December 4, 2007
Even though you may not own the building in which you live, you still have personal property as well as possible liability exposures that need to be protected. Your landlord’s insurance coverage protects his property from loss, but it does not cover your property.
In the event of a loss, could you afford to replace your personal property? If someone were injured at your residence due to your negligence, would you be able to pay for the expenses resulting from the injury? This is where renters insurance comes in. (Courtesy Virginia Bureau of Insurance)
Talk to us about renters coverage in Chico California. It costs less than you think to protect your valubale posessions!
October 23, 2007
You get them every day… emails that look official, asking you to “click here” and login to your account. Don’t do it. Legitimate corporations NEVER ask you to do this. They may send you email that informs you of things you need to know. But they will never provide a link from the email directly into a login page. Instead, they will ask you to go to a browser and visit their website directly from the Internet, not by clicking on a link in an email.
The article shown below comes from http://www.privacyrights.org and contains helpful information:
Beware of spam (unsolicited e-mail messages) that asks for your SSN or other personal information. Many people receive e-mail messages that appear to be from their Internet Service Provider, (for example AOL or Yahoo), from a government agency like the Internal Revenue Service, from a bank, Amazon, eBay, or PayPal. The message typically says that the company or agency is updating its records or has detected fraudulent activity with your account and needs personal information from you, such as your Social Security number, account number, password, mother’s maiden name, and so on. It may direct you to an official-looking Web site through a link contained in the message.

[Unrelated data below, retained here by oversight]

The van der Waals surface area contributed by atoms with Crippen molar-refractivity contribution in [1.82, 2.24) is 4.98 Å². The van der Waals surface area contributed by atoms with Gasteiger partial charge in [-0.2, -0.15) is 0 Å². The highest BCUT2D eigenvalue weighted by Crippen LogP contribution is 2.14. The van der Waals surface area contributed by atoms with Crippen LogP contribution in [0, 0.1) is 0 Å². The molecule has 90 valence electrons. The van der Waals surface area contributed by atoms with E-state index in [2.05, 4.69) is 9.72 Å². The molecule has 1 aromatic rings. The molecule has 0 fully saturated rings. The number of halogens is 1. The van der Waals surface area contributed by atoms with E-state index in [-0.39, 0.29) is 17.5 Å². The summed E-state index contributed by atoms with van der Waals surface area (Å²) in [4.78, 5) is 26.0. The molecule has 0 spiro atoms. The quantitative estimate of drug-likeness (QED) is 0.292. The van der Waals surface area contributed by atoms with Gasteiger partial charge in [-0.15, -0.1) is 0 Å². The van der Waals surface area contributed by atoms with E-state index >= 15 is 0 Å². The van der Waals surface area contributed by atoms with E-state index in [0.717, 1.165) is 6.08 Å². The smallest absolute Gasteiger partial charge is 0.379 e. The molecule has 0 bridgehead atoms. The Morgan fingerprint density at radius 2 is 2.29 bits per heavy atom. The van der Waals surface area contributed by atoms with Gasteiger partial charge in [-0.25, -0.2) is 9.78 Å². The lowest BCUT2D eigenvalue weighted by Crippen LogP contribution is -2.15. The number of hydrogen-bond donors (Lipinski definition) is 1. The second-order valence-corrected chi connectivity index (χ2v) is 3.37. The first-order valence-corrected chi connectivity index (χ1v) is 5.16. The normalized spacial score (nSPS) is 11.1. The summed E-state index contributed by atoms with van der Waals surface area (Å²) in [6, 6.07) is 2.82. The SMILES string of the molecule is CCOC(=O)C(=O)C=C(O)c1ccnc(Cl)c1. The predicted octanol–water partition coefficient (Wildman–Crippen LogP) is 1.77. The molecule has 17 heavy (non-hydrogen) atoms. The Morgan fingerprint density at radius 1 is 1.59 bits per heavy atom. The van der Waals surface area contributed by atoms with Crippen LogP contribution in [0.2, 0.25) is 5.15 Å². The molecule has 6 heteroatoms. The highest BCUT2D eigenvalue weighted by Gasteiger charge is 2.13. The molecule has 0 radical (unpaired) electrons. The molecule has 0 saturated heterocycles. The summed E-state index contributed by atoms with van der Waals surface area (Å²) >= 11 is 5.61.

Do not respond to such messages! These are called “phishing” scams. Although they appear to be legitimate, these messages and Web sites are scams to get your personal information. No reputable company or government agency sends e-mail messages asking for sensitive personal data. For more information, visit the following Web site: http://www.lookstoogoodtobetrue.com.
October 13, 2007
Many people assume their residential insurance policy fully protects them, but if you look at a typical policy, you will see it does not cover earthquake loss. And government disaster-relief programs are extremely limited—they are designed to help you get partly back on your feet, but not to replace your home and everything you lose. So if an earthquake strikes tomorrow, will you have the financial resources to pay for earthquake damage to your home and its contents? For more information, call us, or visit us at hfiservices.com. This article is courtesy the California Earthquake Authority.
October 13, 2007
Getting ready to send your kid off to college? We all know the usual checklist… socks, underwear, new shoes and a haircut. But what about insurance? Coverage can vary widely from state to state. You need a local agent in Chico California to help.
Does your family scholar have a laptop? Is it covered? What about a stereo and headphones, or an IPod? You should consider the following:
- The number one crime on college campuses is theft.
- Your young adult may own more stuff than you realize.
- You may not have a list of what to report to the insurance company if there is a loss.
- Many items are not covered automatically under your homeowner’s policy, or there may be limits in coverage. Items such as jewelry, laptops, and some other electronics may not automatically be covered in full.
Claims are handled more quickly when there is an inventory of your young person’s personal property, and especially when there is photo documentation.